The couple tried to salvage anything they could from the rubble, sorting their dusty, damaged possessions into piles. Clothes and shoes. Kitchen items. Blankets and mattresses.
“I am just trying to organize it all to see what we have and what we need,” Hanan Ait said.
They worked methodically, in silence. At one point, Hanan Ait came across pencils and chalks that belonged to her daughter and tears started flooding her eyes.
The 51 people killed by the quake in this 500-strong community have been buried on the edge of the village. Their graves are one reason why Abdu Brahim said he cannot imagine leaving Tafeghaghte, despite the devastation.
“Our life is here. We have land here, we have animals here,” he said. “When I think of all of the happiness in my life, it’s all here,” he added. He told CNN he was determined to rebuild a home for his family.
“Little by little,” he said. It took him 20 years to build the house first time around; now he is starting from scratch, without the support of his brother.
The Moroccan government announced Thursday that people whose homes were completely destroyed will be eligible for 140,000 dirhams ($14,000) in assistance. Those with partially damaged homes will be eligible for 80,000 dirhams and everyone else who was impacted by the quake will receive 30,000 dirhams.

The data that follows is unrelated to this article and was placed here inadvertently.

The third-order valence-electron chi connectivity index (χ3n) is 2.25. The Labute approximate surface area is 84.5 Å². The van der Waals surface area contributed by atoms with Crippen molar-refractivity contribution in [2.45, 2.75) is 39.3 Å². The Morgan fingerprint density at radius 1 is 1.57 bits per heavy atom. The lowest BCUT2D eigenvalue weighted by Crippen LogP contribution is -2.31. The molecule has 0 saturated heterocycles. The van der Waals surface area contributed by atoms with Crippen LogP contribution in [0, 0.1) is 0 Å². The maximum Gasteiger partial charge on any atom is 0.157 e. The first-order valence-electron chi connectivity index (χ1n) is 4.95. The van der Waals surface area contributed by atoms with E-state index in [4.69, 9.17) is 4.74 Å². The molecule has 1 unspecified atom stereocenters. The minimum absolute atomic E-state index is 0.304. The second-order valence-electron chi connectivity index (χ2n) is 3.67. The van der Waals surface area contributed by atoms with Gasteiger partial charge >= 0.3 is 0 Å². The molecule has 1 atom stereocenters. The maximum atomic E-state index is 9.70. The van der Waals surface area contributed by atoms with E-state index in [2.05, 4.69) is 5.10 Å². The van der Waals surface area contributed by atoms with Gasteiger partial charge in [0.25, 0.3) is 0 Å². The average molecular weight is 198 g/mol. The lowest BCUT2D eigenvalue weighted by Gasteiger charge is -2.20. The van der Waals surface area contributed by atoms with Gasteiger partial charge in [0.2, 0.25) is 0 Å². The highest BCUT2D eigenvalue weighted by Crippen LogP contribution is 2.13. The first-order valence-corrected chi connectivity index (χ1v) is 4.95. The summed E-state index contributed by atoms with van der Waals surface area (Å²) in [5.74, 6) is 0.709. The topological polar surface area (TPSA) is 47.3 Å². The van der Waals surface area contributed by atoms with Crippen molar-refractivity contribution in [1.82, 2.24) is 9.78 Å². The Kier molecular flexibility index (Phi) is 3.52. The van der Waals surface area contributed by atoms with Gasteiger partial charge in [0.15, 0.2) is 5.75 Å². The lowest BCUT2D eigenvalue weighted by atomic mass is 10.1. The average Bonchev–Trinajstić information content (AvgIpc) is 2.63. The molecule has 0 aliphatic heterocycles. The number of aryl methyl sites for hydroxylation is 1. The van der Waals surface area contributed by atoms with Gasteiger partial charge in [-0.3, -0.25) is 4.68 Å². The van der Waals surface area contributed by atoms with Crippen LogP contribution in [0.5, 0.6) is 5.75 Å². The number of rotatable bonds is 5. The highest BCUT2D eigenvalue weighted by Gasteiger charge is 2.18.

Abdelkarim Ait Amkhaine’s home in the nearby town of Ouirgane was destroyed in the quake and he has spent the past few days sleeping in a tent. He told CNN the financial assistance would be a significant help for people living in the mountains.
“140,000 dirhams is a reasonable amount to be able to rebuild a home. It is the minimum requirement to build a modest home,” he said, adding that his house is so badly damaged it will have to be torn down and cleared away before any new construction can start.
Destroyed homes, crushed souls
It’s not just the enormous physical damage that is hurting people here.
Khadija Ait Si Ali said she can still hear the terrible sound of the earthquake. “You cannot imagine how strong it was… A horrible noise, like something was exploding, but I didn’t know what. Like there was a war, but it wasn’t a war. Believe me, I thought it was the end of the world,” she said.
The moment keeps coming back to her. “During the day, we are OK, but believe me, at night, it’s scary. It’s very scary because that night, everything was OK and suddenly it happen(ed). And I am afraid it will happen again. Even when I am very tired, I can’t sleep, I keep waking up. I am up at 11, I am up at 12, I am up at 1, I am always waking up, waiting for it to happen,” Ait Si Ali said.